“We didn’t believe it at first,” he said, explaining that the figures that EMI previously reported counted sales of re-releases of music from old acts like the Beatles as new music revenue.

“They were doing everything they could to hide the fact that they were losing huge amounts of money in new music,” he said. “The good news was they were making a fortune in catalog.”

[...] Mr. Hands’s vision appears to be this: split the marketing function from the development of talent — called “A&R” for “artist and repertoire” in the parlance of the music business; and sharply cut costs by reducing artist advances and paying less on marketing music.

In a confidential business plan showed to investors last year, Terra Firma said one way to reduce costs would be to use social networking sites to “source new acts and as a means to test public reaction to individual acts.”

“Getting rid of management teams and starting afresh is something we’ve always done,” Mr. Hands said. And some of the biggest new hires have come from outside the music industry. An executive from Google was hired to run the digital business, and the creator of Second Life, the Web-based virtual world, was recently hired to work on digital initiatives.

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June 14, 2008

The Hooked Scenario? [11:33 pm]

I read Hooked today - and this article is of a piece with the primary thesis of the novel - we’re allowing ourselves to be hooked on information — or what passes for it these days: Lost in E-Mail, Tech Firms Face Self-Made Beast

Some of the biggest technology firms, including Microsoft, Intel, Google and I.B.M., are banding together to fight information overload. Last week they formed a nonprofit group to study the problem, publicize it and devise ways to help workers — theirs and others — cope with the digital deluge.

Their effort comes as statistical and anecdotal evidence mounts that the same technology tools that have led to improvements in productivity can be counterproductive if overused.

The big chip maker Intel found in an eight-month internal study that some employees who were encouraged to limit digital interruptions said they were more productive and creative as a result.

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A Nice Summary of the Bill-by-the-Byte Issue [11:27 pm]

But summary only: Charging by the Byte to Curb Internet Traffic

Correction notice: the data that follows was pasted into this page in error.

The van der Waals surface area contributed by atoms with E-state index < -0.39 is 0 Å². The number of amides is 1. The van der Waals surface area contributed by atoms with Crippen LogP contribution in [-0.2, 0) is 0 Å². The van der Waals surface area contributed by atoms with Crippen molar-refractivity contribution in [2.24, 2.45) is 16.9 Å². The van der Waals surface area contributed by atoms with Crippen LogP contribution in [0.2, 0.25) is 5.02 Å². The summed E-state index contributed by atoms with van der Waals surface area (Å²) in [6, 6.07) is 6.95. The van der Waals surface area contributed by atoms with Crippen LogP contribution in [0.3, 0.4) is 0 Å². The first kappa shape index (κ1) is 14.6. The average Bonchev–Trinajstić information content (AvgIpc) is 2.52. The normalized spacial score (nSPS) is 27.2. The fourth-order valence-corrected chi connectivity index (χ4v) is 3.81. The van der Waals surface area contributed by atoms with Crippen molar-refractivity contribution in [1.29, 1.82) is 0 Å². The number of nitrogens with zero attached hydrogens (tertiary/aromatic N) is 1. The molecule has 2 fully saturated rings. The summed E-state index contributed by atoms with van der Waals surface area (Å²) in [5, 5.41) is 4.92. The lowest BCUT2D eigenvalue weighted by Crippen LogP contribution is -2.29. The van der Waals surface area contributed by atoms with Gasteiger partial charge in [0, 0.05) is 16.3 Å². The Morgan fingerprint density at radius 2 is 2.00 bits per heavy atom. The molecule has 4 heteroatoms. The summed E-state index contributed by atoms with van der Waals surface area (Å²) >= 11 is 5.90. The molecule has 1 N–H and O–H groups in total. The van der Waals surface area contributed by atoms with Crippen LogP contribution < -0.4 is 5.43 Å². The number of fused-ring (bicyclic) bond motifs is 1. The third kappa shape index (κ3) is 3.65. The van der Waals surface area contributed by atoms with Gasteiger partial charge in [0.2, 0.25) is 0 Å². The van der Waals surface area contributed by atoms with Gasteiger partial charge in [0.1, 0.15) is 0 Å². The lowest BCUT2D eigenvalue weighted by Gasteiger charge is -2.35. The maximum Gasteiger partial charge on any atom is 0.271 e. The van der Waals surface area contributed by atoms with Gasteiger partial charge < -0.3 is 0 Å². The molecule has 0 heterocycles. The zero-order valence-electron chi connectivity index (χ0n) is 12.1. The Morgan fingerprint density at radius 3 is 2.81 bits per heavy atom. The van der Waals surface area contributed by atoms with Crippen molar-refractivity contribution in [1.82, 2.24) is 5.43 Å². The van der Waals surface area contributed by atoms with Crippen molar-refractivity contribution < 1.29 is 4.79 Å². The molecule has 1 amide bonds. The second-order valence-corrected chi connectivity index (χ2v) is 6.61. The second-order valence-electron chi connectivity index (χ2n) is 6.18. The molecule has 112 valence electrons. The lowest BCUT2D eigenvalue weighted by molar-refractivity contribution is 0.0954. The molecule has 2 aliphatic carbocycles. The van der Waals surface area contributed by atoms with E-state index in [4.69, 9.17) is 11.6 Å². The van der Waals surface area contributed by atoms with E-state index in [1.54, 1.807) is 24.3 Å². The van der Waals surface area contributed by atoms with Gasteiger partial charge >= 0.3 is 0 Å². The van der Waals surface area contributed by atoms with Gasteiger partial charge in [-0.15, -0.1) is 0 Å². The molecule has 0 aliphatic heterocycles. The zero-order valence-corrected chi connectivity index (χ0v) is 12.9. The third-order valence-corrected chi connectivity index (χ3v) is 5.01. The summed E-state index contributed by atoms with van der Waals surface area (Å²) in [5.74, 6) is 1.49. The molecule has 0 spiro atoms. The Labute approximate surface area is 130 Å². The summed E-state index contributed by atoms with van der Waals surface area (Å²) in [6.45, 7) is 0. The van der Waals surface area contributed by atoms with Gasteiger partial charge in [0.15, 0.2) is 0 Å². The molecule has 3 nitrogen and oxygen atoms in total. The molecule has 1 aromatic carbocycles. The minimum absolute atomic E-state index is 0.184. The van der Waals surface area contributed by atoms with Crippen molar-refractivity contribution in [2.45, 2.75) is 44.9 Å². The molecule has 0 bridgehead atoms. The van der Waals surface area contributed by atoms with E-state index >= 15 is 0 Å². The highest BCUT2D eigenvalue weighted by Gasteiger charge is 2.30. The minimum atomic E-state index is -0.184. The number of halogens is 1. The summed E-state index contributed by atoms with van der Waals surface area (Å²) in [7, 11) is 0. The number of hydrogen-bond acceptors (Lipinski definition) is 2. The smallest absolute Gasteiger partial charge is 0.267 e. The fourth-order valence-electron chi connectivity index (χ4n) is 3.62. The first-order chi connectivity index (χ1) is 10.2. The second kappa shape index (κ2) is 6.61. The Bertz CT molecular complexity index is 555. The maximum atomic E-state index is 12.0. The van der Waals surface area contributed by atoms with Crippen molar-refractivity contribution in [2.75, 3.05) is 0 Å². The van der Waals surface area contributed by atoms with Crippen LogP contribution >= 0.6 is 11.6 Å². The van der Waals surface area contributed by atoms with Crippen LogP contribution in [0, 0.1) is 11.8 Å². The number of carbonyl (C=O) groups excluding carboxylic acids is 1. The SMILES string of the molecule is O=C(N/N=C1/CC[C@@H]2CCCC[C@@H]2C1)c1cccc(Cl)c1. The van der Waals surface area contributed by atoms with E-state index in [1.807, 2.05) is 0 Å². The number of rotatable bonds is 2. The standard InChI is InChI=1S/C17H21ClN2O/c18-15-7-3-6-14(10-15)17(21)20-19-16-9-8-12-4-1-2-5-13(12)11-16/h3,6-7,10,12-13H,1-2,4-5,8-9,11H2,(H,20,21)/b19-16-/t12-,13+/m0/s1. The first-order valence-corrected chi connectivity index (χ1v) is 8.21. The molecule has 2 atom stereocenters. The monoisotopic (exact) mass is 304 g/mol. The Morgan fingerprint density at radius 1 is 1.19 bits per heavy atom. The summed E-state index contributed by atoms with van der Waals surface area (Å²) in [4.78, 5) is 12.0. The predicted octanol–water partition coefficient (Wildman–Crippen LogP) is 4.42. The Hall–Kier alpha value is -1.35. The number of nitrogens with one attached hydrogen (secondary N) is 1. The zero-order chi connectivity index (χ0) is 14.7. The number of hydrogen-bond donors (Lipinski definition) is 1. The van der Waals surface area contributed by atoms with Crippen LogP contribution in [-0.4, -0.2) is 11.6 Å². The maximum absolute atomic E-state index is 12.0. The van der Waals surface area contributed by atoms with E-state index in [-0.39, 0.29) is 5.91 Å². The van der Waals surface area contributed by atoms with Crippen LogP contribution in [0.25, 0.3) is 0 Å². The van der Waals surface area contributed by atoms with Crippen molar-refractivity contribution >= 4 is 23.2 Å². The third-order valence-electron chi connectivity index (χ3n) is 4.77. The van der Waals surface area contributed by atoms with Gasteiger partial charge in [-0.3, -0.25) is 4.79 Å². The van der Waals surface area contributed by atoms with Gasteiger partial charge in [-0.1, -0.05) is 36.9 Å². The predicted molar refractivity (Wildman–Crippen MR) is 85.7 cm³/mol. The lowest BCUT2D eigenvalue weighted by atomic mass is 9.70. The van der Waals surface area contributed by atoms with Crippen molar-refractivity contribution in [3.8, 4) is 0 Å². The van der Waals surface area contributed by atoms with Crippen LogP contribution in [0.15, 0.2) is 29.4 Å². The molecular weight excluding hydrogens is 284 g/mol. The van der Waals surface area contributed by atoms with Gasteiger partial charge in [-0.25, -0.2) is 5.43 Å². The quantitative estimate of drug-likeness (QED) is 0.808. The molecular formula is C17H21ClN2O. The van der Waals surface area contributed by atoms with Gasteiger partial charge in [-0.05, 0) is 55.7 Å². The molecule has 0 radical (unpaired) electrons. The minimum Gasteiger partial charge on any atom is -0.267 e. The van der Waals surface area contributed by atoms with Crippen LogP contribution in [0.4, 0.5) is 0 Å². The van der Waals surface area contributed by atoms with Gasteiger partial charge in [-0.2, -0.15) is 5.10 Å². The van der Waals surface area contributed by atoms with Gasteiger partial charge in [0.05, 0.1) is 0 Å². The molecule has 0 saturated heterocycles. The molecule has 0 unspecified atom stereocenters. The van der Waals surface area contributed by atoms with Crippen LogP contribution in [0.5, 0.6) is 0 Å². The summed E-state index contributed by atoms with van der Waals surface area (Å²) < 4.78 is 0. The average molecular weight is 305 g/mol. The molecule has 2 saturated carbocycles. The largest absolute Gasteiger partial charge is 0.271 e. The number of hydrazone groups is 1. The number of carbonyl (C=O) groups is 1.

The Internet “is how we deliver our shows,” said Jim Louderback, chief executive of Revision3, a three-year-old media company that runs what it calls a television network on the Web. “If all of a sudden our viewers are worried about some sort of a broadband cap, they may think twice about downloading or watching our shows.”

Even if the caps are far above the average users’ consumption, their mere existence could cause users to reduce their time online. Just ask people who carefully monitor their monthly allotments of cellphone minutes and text messages.

“As soon as you put serious uncertainty as to cost on the table, people’s feeling of freedom to predict cost dries up and so does innovation and trying new applications,” Vint Cerf, the chief Internet evangelist for Google who is often called the “father of the Internet,” said in an e-mail message.

But the companies imposing the caps say that their actions are only fair. People who use more network capacity should pay more, Time Warner argues. And Comcast says that people who use too much — like those who engage in file-sharing — should be forced to slow down.

[...] As the technology company Cisco put it in a recent report, “today’s ‘bandwidth hog’ is tomorrow’s average user.”

One result of these experiments is a tug-of-war between the Internet providers and media companies, which are monitoring the Time Warner experiment with trepidation.

“We hate it,” said a senior executive at a major media company, who requested anonymity because his company, like all broadcasters, must play nice with the same cable operators that are imposing the limits. Now that some television shows are viewed millions of times online, the executive said, any impediment would hurt the advertising model for online video streaming.